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6 March 2014 1:04 pm ,
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Two studies show that eating a diet low in protein and high in carbohydrates is linked to a longer, healthier life, and...
Considered an icon of conservation science, researchers at World Wildlife Fund (WWF) headquarters in Washington, D.C.,...
The new atlas, which shows the distribution of important trace metals and other substances, is the first product of...
Early in April, the first of a fleet of environmental monitoring satellites will lift off from Europe's spaceport in...
Since 2000, U.S. government health research agencies have spent almost $1 billion on an effort to churn out thousands...
Magdalena Koziol, a former postdoc at Yale University, was the victim of scientific sabotage. Now, she is suing the...
Antiretroviral drugs can protect people from becoming infected by HIV. But so-called pre-exposure prophylaxis, or PrEP...
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ScienceShot: How Some Goldfish Got Two Tails
25 February 2014 11:00 am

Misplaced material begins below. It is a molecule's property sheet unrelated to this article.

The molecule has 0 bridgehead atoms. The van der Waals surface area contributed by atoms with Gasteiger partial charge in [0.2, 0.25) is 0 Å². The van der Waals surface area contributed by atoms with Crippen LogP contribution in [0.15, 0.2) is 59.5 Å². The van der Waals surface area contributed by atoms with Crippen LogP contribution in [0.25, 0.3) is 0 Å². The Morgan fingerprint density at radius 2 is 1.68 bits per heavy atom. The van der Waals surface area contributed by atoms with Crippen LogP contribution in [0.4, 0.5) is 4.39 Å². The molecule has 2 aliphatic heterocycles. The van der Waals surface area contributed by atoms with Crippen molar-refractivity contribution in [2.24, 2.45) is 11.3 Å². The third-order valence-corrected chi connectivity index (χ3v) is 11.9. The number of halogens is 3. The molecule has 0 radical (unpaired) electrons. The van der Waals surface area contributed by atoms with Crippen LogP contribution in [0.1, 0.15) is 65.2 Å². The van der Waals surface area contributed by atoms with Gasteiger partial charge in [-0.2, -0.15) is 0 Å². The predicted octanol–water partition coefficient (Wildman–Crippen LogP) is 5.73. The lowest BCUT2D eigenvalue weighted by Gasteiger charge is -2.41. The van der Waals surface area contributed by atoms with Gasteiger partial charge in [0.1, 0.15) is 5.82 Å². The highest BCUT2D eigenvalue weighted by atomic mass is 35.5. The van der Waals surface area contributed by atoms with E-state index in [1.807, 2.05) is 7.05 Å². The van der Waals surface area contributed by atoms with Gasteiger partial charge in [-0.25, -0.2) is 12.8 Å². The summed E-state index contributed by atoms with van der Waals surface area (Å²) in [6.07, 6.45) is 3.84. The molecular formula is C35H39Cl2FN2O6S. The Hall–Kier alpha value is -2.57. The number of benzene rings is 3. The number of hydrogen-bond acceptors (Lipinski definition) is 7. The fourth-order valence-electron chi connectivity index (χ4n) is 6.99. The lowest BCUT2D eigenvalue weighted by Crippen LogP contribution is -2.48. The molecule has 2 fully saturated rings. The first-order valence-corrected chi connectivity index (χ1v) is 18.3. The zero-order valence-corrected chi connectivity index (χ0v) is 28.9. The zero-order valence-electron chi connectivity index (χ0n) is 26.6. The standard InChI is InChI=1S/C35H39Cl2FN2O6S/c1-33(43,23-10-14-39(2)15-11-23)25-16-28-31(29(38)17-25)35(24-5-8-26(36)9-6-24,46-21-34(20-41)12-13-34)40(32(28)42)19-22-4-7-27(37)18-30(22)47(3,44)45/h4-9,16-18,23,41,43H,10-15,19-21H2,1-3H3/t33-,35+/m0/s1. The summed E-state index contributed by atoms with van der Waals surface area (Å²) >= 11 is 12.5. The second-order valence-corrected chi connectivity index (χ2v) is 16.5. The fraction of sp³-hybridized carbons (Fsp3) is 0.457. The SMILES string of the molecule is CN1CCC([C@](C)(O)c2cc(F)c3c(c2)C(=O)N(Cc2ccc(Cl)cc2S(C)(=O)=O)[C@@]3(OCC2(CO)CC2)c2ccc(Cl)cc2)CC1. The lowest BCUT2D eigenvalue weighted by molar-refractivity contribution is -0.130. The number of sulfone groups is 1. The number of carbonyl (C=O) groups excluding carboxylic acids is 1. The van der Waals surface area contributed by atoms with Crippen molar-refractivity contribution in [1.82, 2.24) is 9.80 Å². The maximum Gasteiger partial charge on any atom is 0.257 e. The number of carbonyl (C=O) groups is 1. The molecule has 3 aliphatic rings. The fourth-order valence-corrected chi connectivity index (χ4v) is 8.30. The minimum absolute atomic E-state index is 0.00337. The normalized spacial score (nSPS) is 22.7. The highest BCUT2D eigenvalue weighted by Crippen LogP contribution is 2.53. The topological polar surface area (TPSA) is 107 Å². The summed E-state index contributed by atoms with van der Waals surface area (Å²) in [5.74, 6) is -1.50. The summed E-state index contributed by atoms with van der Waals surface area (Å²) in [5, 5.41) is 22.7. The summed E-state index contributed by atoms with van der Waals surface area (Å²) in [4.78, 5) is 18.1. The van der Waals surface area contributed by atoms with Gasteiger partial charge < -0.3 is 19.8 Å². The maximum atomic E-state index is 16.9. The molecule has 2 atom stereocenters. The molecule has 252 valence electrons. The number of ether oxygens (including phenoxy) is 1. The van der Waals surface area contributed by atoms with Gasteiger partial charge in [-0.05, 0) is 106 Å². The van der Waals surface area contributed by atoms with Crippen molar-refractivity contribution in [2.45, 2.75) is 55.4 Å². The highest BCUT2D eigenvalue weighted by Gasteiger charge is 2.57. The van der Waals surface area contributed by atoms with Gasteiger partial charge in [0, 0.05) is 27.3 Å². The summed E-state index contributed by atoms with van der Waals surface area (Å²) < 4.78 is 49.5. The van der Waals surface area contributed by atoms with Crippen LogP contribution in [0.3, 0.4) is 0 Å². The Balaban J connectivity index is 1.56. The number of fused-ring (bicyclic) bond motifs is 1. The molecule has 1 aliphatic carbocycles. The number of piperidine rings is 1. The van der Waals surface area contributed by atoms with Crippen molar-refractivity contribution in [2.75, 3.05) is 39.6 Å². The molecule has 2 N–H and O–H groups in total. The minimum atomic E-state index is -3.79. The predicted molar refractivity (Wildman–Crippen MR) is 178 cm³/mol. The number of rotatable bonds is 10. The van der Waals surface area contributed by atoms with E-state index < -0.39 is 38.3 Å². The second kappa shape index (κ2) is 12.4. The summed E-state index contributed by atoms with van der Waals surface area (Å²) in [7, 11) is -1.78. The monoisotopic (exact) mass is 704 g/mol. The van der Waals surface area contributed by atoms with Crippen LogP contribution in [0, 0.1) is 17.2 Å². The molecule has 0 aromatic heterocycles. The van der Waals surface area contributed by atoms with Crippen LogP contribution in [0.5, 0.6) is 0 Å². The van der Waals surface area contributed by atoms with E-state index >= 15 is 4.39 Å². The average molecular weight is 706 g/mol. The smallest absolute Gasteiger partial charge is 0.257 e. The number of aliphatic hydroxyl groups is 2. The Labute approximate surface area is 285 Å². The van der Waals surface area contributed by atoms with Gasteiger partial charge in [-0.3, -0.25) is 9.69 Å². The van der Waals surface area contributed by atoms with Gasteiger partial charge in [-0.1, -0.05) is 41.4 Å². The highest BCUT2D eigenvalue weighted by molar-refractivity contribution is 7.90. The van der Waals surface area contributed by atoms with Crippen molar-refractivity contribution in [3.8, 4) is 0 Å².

The twin tails of some prized goldfish varieties didn't arise naturally: Ancient Chinese fish aficionados deliberately bred for this trait. Chinese started keeping goldfish for their ornamental value around the year 1000, during the Song Dynasty. About 600 years later, during the Ming Dynasty, domesticated goldfish with one right tail and another on the left appear in historical records. Such fish are rarely seen in nature. Researchers have now traced this distinctive feature to a genetic mutation in a gene that controls development of the back end of the spine. In normal goldfish, there is a single set of bones in the tail. In goldfish with the mutation, the tail skeleton splits into mirror image left and right sides. The genetic mutation arose naturally, but then twin-tail goldfish varieties were "established and maintained by breeders in Song to Ming dynasty China," the researchers report online today in Nature Communications.